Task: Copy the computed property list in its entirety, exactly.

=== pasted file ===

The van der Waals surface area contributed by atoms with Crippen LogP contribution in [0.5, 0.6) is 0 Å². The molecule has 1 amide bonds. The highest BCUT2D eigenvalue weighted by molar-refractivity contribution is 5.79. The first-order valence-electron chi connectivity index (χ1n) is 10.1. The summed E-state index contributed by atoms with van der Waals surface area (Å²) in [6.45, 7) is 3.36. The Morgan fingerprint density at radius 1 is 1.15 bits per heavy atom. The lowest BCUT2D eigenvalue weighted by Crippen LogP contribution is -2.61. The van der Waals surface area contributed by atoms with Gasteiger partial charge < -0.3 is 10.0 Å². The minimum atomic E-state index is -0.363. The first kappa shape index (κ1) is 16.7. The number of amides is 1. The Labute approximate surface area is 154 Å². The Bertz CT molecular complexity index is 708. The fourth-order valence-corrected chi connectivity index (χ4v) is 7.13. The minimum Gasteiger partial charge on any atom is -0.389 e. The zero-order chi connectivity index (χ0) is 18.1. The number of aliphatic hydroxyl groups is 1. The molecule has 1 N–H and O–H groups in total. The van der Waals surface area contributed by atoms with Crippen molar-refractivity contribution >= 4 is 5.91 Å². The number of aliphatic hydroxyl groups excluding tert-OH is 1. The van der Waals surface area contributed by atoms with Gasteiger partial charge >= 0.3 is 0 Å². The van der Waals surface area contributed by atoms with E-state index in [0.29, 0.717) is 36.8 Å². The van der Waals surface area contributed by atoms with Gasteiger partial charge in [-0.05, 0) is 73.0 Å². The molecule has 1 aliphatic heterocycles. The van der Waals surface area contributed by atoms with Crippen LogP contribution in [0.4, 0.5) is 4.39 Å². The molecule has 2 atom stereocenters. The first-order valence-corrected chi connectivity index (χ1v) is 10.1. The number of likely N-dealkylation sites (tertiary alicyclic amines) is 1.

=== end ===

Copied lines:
The van der Waals surface area contributed by atoms with Crippen LogP contribution in [0.5, 0.6) is 0 Å². The molecule has 1 amide bonds. The highest BCUT2D eigenvalue weighted by molar-refractivity contribution is 5.79. The first-order valence-electron chi connectivity index (χ1n) is 10.1. The summed E-state index contributed by atoms with van der Waals surface area (Å²) in [6.45, 7) is 3.36. The Morgan fingerprint density at radius 1 is 1.15 bits per heavy atom. The lowest BCUT2D eigenvalue weighted by Crippen LogP contribution is -2.61. The van der Waals surface area contributed by atoms with Gasteiger partial charge < -0.3 is 10.0 Å². The minimum atomic E-state index is -0.363. The first kappa shape index (κ1) is 16.7. The number of amides is 1. The Labute approximate surface area is 154 Å². The Bertz CT molecular complexity index is 708. The fourth-order valence-corrected chi connectivity index (χ4v) is 7.13. The minimum Gasteiger partial charge on any atom is -0.389 e. The zero-order chi connectivity index (χ0) is 18.1. The number of aliphatic hydroxyl groups is 1. The molecule has 1 N–H and O–H groups in total. The van der Waals surface area contributed by atoms with Crippen molar-refractivity contribution >= 4 is 5.91 Å². The number of aliphatic hydroxyl groups excluding tert-OH is 1. The van der Waals surface area contributed by atoms with Gasteiger partial charge >= 0.3 is 0 Å². The van der Waals surface area contributed by atoms with E-state index in [0.29, 0.717) is 36.8 Å². The van der Waals surface area contributed by atoms with Gasteiger partial charge in [-0.05, 0) is 73.0 Å². The molecule has 1 aliphatic heterocycles. The van der Waals surface area contributed by atoms with Crippen LogP contribution in [0.4, 0.5) is 4.39 Å². The molecule has 2 atom stereocenters. The first-order valence-corrected chi connectivity index (χ1v) is 10.1. The number of likely N-dealkylation sites (tertiary alicyclic amines) is 1.